Dial 8 for Dido at the bank
A strange thing happened to me this morning when I tried to get hold of someone from the bank. The strange thing was the fact I managed to get hold of someone from the bank. Usually I call the number on the back of my card having taken the adequate precautions. The sleeping bag is ready along with enough tins of beans to survive a nuclear winter.
And then I will go through the whole process of pressing numbers on cue and being put through a labyrinth of options before giving away precious chunks of my life that I'll never get back again by listening to an automated voice that tells me a service representative will be with me "shortly." The message should really say "longly shortly," but that's not great grammar.
This time I was asked to press 1 for a service rep and then a very weird and disturbing thing happened; a human voice answered immediately. This was so unexpected I found myself floundering, my tongue flipping around like Free Willy in a fish tank, utterly in shock and almost forgetting why I called in the first place.
The other surprising aspect of this call was the fact I was able to achieve what I wanted without having my request denied because I couldn't recall the middle name of my great aunt Beatrice's long deceased gold fish.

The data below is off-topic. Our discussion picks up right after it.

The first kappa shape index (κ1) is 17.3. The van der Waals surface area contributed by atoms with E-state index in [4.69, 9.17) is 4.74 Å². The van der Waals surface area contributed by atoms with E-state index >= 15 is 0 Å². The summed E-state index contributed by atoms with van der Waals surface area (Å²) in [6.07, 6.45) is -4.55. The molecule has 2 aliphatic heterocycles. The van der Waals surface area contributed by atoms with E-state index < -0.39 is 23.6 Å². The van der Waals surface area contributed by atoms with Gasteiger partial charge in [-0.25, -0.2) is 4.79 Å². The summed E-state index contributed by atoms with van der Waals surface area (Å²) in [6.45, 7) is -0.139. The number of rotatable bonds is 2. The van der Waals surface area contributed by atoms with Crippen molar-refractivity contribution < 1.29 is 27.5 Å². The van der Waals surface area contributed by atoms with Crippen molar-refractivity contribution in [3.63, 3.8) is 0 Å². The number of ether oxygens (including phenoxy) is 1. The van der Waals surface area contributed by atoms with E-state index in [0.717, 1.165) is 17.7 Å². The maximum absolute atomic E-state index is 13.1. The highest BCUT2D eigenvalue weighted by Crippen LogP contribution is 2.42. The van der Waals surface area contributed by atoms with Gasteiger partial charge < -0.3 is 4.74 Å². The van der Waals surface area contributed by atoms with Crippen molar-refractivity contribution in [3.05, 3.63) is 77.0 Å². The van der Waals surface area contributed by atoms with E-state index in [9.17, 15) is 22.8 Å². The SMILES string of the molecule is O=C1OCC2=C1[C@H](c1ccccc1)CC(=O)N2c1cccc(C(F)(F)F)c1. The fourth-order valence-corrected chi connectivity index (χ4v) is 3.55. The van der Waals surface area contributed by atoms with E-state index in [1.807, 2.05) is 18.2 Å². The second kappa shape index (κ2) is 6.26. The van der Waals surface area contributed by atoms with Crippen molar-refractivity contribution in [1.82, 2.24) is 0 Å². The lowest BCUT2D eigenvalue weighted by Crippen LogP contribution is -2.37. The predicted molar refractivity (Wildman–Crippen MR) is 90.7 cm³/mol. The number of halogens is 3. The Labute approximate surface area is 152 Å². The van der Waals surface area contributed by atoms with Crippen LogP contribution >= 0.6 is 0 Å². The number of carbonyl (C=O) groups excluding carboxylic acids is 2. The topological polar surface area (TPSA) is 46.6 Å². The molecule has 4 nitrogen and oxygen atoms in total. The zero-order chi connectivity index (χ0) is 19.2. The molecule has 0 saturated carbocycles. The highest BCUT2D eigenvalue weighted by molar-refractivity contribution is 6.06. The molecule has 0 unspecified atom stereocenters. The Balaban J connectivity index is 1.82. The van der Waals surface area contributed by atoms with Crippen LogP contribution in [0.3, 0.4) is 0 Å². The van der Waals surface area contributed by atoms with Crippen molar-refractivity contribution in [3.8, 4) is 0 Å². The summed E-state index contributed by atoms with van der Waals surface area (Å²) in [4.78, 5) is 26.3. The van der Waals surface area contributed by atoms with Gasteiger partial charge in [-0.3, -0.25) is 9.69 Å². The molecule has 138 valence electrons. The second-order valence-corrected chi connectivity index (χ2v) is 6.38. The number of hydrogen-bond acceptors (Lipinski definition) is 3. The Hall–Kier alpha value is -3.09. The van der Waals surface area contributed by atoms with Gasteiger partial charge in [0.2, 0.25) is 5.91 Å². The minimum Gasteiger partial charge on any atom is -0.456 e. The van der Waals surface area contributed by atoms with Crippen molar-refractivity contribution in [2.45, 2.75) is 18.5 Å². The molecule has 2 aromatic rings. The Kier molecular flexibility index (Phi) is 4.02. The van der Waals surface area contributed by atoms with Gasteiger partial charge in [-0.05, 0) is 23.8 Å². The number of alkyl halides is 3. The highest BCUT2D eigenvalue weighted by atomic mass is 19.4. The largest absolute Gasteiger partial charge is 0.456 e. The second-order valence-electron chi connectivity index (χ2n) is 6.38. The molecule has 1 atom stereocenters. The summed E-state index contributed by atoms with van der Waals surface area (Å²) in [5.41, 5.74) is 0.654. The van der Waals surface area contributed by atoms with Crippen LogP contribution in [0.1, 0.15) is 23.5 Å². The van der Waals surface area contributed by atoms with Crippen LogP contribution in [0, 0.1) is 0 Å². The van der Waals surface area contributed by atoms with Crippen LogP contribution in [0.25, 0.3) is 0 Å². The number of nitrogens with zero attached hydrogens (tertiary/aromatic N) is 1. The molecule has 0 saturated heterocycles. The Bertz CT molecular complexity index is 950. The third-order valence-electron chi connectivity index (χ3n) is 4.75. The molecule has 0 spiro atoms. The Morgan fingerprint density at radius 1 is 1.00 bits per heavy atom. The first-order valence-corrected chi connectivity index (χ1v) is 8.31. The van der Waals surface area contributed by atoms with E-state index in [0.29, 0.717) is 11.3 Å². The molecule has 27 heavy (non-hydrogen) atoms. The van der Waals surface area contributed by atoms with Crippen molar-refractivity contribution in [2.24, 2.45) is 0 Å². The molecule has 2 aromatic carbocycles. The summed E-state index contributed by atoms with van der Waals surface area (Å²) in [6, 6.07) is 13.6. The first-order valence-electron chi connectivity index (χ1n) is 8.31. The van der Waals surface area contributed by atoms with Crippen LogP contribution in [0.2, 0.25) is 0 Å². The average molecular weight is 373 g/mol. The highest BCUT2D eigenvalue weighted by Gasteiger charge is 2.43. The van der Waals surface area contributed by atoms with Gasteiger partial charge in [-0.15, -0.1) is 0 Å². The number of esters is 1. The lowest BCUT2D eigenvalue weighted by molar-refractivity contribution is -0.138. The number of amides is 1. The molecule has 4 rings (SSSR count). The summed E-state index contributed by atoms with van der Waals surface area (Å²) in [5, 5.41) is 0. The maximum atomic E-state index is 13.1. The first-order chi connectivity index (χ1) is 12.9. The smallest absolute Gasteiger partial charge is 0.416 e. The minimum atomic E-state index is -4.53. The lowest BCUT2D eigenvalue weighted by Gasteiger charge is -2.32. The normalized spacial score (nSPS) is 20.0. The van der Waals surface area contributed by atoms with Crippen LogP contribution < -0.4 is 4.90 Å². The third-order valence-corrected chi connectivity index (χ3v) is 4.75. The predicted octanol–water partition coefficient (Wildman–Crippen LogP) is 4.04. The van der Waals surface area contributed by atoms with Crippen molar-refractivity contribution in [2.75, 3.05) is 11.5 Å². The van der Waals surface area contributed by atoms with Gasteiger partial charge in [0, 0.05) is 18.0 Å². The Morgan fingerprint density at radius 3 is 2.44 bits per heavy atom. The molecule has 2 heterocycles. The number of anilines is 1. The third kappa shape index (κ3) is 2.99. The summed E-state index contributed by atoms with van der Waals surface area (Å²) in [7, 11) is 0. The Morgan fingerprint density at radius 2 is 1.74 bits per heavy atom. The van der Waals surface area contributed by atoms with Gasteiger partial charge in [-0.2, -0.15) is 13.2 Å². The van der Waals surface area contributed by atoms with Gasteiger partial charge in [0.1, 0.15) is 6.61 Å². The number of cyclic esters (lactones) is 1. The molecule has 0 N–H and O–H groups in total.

There was a brief interlude during which I was treated to Life for Rent by Dido. This got me thinking about music on corporate voicelines and wondering why it's usually of the Dido, Celine Dion ilk. While I'm rather keen on Dido but not so keen on Celine, it would be surely be more interesting if banks opted for something edgier.
Suede, for instance, a band that never made it big in the US but had something of a heroin chic cache in Britain during the '90s, although I have little idea what they were singing about, but probably not the woman who works at the buchers'.
"She sells heart, she sells meat
Oh dad, she's driving me mad, come see."
If Suede won't make it onto Bank of America, the Sex Pistols really don't have much chance.
God save the queen
The fascist regime
They made you a moron
But you think they'd consider The Smiths and the one line that resonates most with me (unfortunately).
I was happy in the haze of a drunken hour
But heaven knows I'm miserable now.
Especially after waiting for 40 minutes to be told your overdraft limit will not be extended by some snotty rep from Rockville hovering on pubescence who probably plays Join the Dots with his acne every morning. It's enough to turn the mildest mannered individual into Sid Vicious after a couple of Tia Marias.
Personally I'd be a lot happier hanging on the telephone, in the immortal words of Blondie if they had Bowie on there. Ashes to Ashes would be the most appropriate song not only because it's probably the most amazing song ever written, although that' s a big claim, but because by the time the folks at the bank have finished with us we all feel like Major Tom.